GREAT RIVER, N.Y. (CBSNewYork/AP) — The Suffolk County Health Department is trying to reach hundreds of people who may have been exposed to hepatitis A.
As CBS2’s Jennifer McLogan reported, an assistant bartender at the Farmingdale restaurant Trento has the infectious hepatitis A virus, the health department said. People who drank beverages there July 19, 23, 26, 29 or 30 may have been exposed.
Sara Smith was among dozens of patrons who have received a free Hepatitis A vaccination from Suffolk Health Services, where doctors were standing by on Friday.
When asked if it made her nervous, Smith said, “A little, but you know, once you read up on it, you realize it’s not that dangerous.”
Suffolk County Health Commissioner Dr. James Tomarken reported that the assistant bartender at Trento helped garnish drinks for several hundred customers on the July dates before she became ill with nausea, fever and diarrhea – the symptoms for Hepatitis A – and tested positive.
“It’s important to distinguish — hepatitis A is not hepatitis B and C,” Tomarken said. “This is a self-limited, acute illness people recover from and are immune from further infections, and generally is a mild illness.”
Tomarken’s health team inspected the restaurant and has given the all-clear. No other staffers got sick, and so far, no patrons have either.
The disease is spread hand to mouth from poor bathroom hygiene.
“So if we can prevent somebody from getting sick, we have to give the immunoglobulin or the vaccine within two weeks of the last exposure,” said Dr. Shaheda Iftikhar, Suffolk County Director of Public Health.
Emails and notifications were going out Friday to those who drank beverages at Trento on the specified dates. Hepatitis A vaccines can help prevent or lessen the severity of the flulike symptoms.
“We are just getting the vaccine to be on the safe side — not overly concerned, just as a precaution,” said restaurant patron Patricia Lewis.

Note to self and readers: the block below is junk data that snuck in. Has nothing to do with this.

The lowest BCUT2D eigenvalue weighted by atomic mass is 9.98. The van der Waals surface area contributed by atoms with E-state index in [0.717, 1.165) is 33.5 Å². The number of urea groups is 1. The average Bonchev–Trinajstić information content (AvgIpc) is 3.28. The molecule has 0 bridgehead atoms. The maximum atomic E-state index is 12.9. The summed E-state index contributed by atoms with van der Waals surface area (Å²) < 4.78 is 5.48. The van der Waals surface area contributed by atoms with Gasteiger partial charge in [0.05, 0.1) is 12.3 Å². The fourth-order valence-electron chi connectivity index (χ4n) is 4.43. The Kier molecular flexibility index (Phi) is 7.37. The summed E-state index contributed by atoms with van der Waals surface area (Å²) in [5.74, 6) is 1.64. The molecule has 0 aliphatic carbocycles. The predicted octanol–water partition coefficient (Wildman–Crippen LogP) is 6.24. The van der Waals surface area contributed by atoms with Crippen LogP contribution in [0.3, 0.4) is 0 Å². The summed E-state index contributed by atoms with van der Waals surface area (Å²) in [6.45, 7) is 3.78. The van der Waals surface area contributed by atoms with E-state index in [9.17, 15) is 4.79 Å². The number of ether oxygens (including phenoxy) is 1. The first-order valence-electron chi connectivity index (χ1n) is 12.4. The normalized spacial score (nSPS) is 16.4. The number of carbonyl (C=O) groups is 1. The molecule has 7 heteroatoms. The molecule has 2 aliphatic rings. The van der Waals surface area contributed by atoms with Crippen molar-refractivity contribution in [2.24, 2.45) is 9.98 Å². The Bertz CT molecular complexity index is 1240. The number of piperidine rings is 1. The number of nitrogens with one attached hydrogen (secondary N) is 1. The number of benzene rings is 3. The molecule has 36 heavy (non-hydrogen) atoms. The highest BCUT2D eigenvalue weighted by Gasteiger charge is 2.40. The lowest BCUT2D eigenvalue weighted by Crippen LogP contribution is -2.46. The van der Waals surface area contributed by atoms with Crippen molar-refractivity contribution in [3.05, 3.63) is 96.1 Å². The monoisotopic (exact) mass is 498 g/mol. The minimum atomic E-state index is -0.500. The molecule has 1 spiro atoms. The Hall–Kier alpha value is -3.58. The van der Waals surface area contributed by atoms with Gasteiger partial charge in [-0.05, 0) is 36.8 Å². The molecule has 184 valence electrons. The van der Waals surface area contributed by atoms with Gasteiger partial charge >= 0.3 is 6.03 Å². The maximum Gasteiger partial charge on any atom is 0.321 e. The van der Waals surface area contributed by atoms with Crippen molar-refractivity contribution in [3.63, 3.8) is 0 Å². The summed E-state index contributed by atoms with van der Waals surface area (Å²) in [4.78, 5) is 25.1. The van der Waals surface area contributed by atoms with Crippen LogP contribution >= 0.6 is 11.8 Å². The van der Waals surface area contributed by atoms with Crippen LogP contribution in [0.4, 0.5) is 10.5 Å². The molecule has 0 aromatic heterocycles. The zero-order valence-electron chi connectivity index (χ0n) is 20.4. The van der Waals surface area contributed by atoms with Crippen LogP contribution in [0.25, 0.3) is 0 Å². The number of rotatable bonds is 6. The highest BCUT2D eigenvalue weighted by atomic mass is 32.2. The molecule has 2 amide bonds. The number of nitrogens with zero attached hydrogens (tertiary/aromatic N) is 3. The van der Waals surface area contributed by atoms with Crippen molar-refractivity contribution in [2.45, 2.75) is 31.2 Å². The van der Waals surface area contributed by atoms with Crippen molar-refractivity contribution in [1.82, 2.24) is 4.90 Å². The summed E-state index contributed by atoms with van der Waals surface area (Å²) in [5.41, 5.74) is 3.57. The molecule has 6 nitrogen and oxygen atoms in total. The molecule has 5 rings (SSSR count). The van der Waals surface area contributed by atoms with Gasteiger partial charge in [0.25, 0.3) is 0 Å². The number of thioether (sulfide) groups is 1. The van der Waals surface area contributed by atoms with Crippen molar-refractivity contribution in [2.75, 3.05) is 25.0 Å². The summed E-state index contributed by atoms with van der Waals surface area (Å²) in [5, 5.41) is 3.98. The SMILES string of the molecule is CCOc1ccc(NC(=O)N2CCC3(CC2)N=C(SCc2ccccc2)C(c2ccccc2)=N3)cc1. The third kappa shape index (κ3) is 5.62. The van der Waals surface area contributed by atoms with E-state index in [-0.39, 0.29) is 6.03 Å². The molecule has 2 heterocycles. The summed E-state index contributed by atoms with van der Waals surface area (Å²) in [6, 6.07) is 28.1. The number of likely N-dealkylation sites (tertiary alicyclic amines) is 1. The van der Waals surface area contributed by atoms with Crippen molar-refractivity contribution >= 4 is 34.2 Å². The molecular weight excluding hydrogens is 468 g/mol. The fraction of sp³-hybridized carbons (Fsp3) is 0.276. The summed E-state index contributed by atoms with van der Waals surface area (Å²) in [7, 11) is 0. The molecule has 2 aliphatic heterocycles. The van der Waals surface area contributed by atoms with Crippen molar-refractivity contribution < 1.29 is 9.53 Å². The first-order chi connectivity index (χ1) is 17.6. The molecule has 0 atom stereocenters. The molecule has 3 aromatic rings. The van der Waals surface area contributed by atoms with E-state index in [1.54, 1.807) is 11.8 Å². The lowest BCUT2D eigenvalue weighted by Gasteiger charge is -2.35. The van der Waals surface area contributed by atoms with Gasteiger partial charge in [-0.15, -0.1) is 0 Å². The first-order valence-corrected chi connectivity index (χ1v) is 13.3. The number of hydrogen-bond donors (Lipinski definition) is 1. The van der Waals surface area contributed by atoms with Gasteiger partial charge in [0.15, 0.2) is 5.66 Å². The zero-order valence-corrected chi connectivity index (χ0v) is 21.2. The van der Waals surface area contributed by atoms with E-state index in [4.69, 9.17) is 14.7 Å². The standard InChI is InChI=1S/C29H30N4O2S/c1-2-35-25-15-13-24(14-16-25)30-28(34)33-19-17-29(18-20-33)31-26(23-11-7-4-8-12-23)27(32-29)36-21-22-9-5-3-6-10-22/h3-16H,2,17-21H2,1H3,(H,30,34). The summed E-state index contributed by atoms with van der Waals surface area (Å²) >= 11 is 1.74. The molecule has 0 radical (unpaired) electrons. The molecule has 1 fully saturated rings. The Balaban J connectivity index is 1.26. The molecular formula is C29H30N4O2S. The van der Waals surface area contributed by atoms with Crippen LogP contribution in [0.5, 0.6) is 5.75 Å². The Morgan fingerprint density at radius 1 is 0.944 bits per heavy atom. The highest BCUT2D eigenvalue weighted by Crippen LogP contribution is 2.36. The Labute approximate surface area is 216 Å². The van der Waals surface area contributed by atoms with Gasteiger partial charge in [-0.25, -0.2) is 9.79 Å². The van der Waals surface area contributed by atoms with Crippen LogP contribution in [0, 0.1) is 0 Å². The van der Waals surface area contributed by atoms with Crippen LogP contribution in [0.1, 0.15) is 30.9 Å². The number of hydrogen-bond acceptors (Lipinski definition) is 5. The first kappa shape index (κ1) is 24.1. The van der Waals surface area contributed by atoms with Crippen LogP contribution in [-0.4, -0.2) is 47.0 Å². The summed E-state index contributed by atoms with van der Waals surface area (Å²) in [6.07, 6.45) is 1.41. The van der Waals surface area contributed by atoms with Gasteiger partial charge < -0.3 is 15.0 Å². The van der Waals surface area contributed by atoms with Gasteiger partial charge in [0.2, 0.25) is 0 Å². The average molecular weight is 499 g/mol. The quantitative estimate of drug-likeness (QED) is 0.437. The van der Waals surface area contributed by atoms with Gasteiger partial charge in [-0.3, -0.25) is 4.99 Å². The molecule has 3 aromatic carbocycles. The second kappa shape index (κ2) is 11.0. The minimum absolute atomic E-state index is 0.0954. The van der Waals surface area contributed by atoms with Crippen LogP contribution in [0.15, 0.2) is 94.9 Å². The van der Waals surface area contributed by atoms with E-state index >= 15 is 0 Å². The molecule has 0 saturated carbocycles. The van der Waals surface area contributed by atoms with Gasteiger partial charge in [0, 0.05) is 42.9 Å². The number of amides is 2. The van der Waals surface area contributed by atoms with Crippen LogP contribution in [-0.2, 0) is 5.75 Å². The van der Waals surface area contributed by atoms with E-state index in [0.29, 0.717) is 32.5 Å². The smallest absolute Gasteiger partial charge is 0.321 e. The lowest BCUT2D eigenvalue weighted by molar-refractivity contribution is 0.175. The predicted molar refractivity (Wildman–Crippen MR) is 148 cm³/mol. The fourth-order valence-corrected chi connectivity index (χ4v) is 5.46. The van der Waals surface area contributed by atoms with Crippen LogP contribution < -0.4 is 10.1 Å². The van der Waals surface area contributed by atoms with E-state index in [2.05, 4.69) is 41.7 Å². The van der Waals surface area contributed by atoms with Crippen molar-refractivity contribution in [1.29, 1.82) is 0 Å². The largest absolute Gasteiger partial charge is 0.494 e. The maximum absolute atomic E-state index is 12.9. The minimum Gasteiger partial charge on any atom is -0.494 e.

“It wasn’t their fault. Obviously, they reached out quickly, so that is a good thing,” said restaurant patron Donald Brown. “Let’s hope it doesn’t go any further than that.”
“It was a business lunch. I saw the email about this — figured I’d be prudent and get checked,” said restaurant patron Gary Arnold.
The restaurant owner was devastated and apologetic, saying his waitress showed no signs of illness while working.
“We are open for business,” said Trento owner Emilio Branchinelli. “I know customers are nervous, but please come back, because it’s safe. And my reputation is on the line. so everything is turned up over here; everything is clean.”
Hepatitis A vaccine or immune globulin is being offered to people who had beverages at Trento on July 29 or July 30. It’s available from noon to 7 p.m. Friday and from 10 a.m. to 4 p.m. Saturday at the health department office at 3500 Sunrise Highway, Building 200, Suite 124 in Great River.
Preventive treatment isn’t recommended for people exposed before July 29. Others should see a doctor if they become sick, WCBS 880’s Sophia Hall reported.
The virus causes liver inflammation. Symptoms include fever, fatigue, poor appetite, nausea, stomach pain, dark-colored urine and a yellowing of the skin and whites of the eyes. Symptoms usually appear within 28 days of exposure.
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